On the frontier of a new discovery in the darkroom A bit dramatic I know but that is how I felt. All rubbish, I'm not the first to travel this route. It is new ground for me and this time I have left the research alone.
|Fotospeed RCVC paper|
With no preconceived ideas as to what was going to happen. I'm free to experiment. The first and most noticeable problem is the colour of the film base. Will I be able to set the grade of paper I want?
Before the film got anywhere near the darkroom I found my old Ilford multigrade filters and looked through them to see if the film base had a close relation. It is lighter in colour to filter number four in the set but will it interfere? I did try to duplicate the filter grade on my colour enlarger the closest I could get was what I set for grade three and that was darker.
|Multigrade filters with XP2s film|
To stop the speculation I contact printed all the film using white light at two seconds with the lens fully open. These are some of the best contact prints I have had, nicely toned and detailed. I was not expecting that!
The next thing to do was to scale it up to a print size in this case 8 x 10. I would do a segmented test print using white light and then set to grade three. I chose Fotospeeds RCVC to do the test on. (A much under rated paper ). I did the first print F8 for 4 sec's using white light and set grade three at F8 for seventeen sec's.
|HC 110 processed XP2s|
Here is a thought, if film base was the colour of a particular filter would all the negative on the film print at that grade? And would you need graded filters any more? There's something to ponder while you develop your prints. If you have any thoughts please share.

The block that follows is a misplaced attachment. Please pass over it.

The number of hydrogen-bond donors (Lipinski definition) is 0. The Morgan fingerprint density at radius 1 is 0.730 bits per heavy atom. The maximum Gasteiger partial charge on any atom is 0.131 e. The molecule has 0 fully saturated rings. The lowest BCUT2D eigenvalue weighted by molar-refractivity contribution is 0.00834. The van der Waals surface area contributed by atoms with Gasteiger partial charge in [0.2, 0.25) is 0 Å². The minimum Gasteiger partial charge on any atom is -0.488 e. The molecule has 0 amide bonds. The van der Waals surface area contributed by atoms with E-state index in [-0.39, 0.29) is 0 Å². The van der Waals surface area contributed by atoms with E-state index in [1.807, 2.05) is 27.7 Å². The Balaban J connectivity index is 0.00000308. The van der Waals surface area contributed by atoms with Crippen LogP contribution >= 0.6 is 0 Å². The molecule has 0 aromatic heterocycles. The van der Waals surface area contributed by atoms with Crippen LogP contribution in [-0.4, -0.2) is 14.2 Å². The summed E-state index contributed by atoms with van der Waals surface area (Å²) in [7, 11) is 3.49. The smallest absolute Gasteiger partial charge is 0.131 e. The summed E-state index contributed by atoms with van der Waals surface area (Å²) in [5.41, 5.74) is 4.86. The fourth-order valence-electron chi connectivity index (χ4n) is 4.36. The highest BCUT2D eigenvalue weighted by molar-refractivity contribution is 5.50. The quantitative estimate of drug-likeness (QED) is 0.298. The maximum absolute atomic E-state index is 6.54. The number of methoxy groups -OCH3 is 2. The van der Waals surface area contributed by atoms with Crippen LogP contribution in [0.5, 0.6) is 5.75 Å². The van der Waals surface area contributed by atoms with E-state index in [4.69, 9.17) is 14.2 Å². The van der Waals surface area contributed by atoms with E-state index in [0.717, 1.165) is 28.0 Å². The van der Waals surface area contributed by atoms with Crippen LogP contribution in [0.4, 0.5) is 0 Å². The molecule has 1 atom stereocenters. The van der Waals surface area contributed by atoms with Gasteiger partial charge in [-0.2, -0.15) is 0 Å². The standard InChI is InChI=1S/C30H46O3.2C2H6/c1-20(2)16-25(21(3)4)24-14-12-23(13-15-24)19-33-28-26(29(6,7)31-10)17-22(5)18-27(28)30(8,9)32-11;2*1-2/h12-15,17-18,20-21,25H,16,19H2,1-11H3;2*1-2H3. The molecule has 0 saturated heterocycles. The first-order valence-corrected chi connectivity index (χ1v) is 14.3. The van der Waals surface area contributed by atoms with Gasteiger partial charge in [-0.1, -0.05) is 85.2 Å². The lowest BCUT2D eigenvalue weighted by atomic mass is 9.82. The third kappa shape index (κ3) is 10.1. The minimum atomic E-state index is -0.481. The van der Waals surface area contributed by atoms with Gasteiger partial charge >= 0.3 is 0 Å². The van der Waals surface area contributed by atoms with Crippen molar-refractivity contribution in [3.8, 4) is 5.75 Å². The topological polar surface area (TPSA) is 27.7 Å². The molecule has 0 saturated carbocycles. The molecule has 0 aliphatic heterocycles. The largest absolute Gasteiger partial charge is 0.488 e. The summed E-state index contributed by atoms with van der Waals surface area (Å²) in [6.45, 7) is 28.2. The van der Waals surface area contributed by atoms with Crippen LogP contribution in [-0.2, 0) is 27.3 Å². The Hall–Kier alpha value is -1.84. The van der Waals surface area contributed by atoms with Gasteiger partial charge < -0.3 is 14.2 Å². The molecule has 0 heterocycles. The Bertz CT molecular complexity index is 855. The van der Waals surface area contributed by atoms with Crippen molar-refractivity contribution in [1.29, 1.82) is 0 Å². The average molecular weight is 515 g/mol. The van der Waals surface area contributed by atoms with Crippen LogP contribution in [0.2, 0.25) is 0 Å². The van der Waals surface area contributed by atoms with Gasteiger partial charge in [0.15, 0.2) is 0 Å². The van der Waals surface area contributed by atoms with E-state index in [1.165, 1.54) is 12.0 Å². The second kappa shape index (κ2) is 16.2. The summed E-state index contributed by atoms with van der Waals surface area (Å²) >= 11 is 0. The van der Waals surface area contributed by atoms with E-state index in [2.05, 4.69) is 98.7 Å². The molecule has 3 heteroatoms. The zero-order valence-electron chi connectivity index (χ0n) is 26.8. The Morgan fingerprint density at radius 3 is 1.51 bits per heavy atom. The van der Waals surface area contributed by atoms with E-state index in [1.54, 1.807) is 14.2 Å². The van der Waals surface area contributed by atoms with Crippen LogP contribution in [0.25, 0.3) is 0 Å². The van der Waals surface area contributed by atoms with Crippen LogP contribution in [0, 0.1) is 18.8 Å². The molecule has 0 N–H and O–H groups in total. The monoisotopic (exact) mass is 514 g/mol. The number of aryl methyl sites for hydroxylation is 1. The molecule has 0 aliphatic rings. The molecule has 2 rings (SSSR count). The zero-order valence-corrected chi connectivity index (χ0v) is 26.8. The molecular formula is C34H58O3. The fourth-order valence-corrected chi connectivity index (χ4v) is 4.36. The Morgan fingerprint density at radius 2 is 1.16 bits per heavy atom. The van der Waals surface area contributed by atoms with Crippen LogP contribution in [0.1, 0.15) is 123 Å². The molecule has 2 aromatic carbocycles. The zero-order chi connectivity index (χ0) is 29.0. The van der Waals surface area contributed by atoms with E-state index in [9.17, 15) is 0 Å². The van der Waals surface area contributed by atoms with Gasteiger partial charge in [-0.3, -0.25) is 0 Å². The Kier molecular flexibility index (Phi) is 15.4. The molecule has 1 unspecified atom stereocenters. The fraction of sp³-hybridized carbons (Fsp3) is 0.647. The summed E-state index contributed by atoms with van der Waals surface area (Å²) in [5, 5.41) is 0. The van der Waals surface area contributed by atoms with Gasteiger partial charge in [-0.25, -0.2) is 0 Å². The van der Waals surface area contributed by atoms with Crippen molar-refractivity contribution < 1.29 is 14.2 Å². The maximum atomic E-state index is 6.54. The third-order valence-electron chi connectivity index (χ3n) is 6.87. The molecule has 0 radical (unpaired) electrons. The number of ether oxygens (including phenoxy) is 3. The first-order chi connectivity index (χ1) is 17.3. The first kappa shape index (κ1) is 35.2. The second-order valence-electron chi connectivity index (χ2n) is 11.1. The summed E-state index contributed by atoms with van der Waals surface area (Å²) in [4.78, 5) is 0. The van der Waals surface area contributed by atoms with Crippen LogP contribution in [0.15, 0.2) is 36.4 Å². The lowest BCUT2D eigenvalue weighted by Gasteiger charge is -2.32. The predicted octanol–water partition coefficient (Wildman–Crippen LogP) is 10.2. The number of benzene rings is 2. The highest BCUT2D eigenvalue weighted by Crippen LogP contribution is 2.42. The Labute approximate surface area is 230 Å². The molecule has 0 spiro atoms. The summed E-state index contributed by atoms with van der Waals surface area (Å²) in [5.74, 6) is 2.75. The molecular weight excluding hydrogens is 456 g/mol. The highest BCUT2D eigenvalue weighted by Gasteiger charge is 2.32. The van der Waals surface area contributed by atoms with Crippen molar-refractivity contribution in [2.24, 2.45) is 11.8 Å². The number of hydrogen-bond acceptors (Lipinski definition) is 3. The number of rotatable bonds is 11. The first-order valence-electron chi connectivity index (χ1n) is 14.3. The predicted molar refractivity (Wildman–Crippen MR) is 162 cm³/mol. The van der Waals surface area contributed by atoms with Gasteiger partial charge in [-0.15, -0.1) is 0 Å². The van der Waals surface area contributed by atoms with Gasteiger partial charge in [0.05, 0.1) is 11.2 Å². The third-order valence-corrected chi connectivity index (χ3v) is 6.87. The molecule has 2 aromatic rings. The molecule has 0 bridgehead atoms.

Where was I hum! Yes the results of course. The difference between the white light and grade 3 print? In short not a lot if you did not know which was which you would be hard pressed to tell but there is a subtle one it shows as an increase in the strength of tone and a slight uplift in contrast.
|XP2s contact prints exposed with 2 sec white light|
I was expecting a difficult time in getting good results because of the colour of the film base. This is partly because of what others had suggested when they had a go at printing. In fact I have found so far it very easy to print the XP2s negatives. I think if anything the tint of the film base has enhanced the results.
|This was the first graded print the white light print was|
If we go back to when the film was exposed it was a very bright day with lots of contrast and if this had been a normal black and white film the contrast would have lead to a grade zero when being printed. Instead the prints have been at my normal grade three. Thinking on what others have said it leads me to believe that XP2s under represents contrast levels which would explain the flat looking prints when used normally. To counter this I would suggest using a harder filter grade and or Kentmere RC to lift the contrast to a better level.
|Printed on Ilford multigrade FB paper|
Back in the darkroom getting sharp focus was difficult. The grain seen in the focus finder is very fine and the window of sharpness is very small unlike traditional film emulsions. What I mean by this is when turning the focus wheel on the enlarger the grain of the film sharpens If you keep turning it stays sharp for a few degrees of turn and then go's soft. With the XP2s it go's out of focus almost as soon as it is sharp.
I did try other grades of filter to see if they worked they did but made the picture look muddy and very dark. Under normal circumstances I would interpret this as the the wrong grade being selected and or over exposed.
In answer to my question Will I be able to set the grade of paper I want?
No! I am of the impression that the colour of the film base plays a part in the amount of contrast the paper displays. I have not really forced the issue because the level of contrast I'm getting is to my liking. But you may know differently in which case please share.
You maybe interested in this The first part of this post: